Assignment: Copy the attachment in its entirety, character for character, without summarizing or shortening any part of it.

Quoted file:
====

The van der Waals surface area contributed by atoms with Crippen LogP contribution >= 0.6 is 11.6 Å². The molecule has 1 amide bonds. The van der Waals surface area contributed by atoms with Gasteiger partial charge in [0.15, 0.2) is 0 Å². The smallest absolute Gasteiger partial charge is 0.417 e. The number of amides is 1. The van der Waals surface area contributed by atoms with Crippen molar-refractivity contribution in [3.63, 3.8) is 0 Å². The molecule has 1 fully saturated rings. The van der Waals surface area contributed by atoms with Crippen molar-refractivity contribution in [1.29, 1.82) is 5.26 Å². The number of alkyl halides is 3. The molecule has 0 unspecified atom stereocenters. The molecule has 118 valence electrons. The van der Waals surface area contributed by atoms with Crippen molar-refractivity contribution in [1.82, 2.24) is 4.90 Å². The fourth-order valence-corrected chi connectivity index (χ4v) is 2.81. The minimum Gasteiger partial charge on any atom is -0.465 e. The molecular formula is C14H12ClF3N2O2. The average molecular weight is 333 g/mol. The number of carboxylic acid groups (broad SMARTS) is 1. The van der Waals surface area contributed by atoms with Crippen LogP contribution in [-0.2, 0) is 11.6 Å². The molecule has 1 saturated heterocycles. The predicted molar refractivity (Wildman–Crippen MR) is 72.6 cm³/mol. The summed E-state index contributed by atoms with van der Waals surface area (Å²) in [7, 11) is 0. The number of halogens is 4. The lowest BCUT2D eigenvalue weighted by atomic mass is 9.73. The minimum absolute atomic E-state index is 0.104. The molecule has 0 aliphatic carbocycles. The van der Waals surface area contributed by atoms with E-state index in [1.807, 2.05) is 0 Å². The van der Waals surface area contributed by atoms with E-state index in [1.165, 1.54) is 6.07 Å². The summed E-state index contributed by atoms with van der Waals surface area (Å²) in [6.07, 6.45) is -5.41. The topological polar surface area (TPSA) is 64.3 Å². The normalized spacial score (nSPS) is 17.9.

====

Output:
The van der Waals surface area contributed by atoms with Crippen LogP contribution >= 0.6 is 11.6 Å². The molecule has 1 amide bonds. The van der Waals surface area contributed by atoms with Gasteiger partial charge in [0.15, 0.2) is 0 Å². The smallest absolute Gasteiger partial charge is 0.417 e. The number of amides is 1. The van der Waals surface area contributed by atoms with Crippen molar-refractivity contribution in [3.63, 3.8) is 0 Å². The molecule has 1 fully saturated rings. The van der Waals surface area contributed by atoms with Crippen molar-refractivity contribution in [1.29, 1.82) is 5.26 Å². The number of alkyl halides is 3. The molecule has 0 unspecified atom stereocenters. The molecule has 118 valence electrons. The van der Waals surface area contributed by atoms with Crippen molar-refractivity contribution in [1.82, 2.24) is 4.90 Å². The fourth-order valence-corrected chi connectivity index (χ4v) is 2.81. The minimum Gasteiger partial charge on any atom is -0.465 e. The molecular formula is C14H12ClF3N2O2. The average molecular weight is 333 g/mol. The number of carboxylic acid groups (broad SMARTS) is 1. The van der Waals surface area contributed by atoms with Crippen LogP contribution in [-0.2, 0) is 11.6 Å². The molecule has 1 saturated heterocycles. The predicted molar refractivity (Wildman–Crippen MR) is 72.6 cm³/mol. The summed E-state index contributed by atoms with van der Waals surface area (Å²) in [7, 11) is 0. The number of halogens is 4. The lowest BCUT2D eigenvalue weighted by atomic mass is 9.73. The minimum absolute atomic E-state index is 0.104. The molecule has 0 aliphatic carbocycles. The van der Waals surface area contributed by atoms with E-state index in [1.807, 2.05) is 0 Å². The van der Waals surface area contributed by atoms with E-state index in [1.165, 1.54) is 6.07 Å². The summed E-state index contributed by atoms with van der Waals surface area (Å²) in [6.07, 6.45) is -5.41. The topological polar surface area (TPSA) is 64.3 Å². The normalized spacial score (nSPS) is 17.9.